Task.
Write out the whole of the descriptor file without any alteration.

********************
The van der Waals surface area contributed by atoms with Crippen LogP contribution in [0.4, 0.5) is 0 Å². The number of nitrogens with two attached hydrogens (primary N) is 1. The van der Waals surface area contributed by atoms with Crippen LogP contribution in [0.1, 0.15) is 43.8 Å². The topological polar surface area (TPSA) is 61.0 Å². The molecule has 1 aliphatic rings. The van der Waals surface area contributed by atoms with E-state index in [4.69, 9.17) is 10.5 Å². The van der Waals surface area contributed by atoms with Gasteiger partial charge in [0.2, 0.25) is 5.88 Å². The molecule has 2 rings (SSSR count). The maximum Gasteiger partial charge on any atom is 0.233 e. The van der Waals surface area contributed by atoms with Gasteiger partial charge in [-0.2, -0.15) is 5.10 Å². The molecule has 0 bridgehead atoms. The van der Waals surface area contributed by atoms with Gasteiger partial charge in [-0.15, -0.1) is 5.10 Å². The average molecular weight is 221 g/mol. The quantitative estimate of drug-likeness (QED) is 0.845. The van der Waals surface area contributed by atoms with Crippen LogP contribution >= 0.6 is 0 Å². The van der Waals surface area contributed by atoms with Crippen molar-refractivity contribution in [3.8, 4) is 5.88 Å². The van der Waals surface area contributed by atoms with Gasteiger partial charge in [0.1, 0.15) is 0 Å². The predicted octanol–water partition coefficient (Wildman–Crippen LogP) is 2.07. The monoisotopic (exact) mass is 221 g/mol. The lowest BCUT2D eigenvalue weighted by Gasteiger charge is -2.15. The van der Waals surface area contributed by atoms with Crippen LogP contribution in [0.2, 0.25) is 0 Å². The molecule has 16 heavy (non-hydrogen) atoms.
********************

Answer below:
The van der Waals surface area contributed by atoms with Crippen LogP contribution in [0.4, 0.5) is 0 Å². The number of nitrogens with two attached hydrogens (primary N) is 1. The van der Waals surface area contributed by atoms with Crippen LogP contribution in [0.1, 0.15) is 43.8 Å². The topological polar surface area (TPSA) is 61.0 Å². The molecule has 1 aliphatic rings. The van der Waals surface area contributed by atoms with E-state index in [4.69, 9.17) is 10.5 Å². The van der Waals surface area contributed by atoms with Gasteiger partial charge in [0.2, 0.25) is 5.88 Å². The molecule has 2 rings (SSSR count). The maximum Gasteiger partial charge on any atom is 0.233 e. The van der Waals surface area contributed by atoms with Gasteiger partial charge in [-0.2, -0.15) is 5.10 Å². The molecule has 0 bridgehead atoms. The van der Waals surface area contributed by atoms with Gasteiger partial charge in [-0.15, -0.1) is 5.10 Å². The average molecular weight is 221 g/mol. The quantitative estimate of drug-likeness (QED) is 0.845. The van der Waals surface area contributed by atoms with Crippen LogP contribution >= 0.6 is 0 Å². The van der Waals surface area contributed by atoms with Crippen molar-refractivity contribution in [3.8, 4) is 5.88 Å². The van der Waals surface area contributed by atoms with Gasteiger partial charge in [0.1, 0.15) is 0 Å². The predicted octanol–water partition coefficient (Wildman–Crippen LogP) is 2.07. The monoisotopic (exact) mass is 221 g/mol. The lowest BCUT2D eigenvalue weighted by Gasteiger charge is -2.15. The van der Waals surface area contributed by atoms with Crippen LogP contribution in [0.2, 0.25) is 0 Å². The molecule has 16 heavy (non-hydrogen) atoms.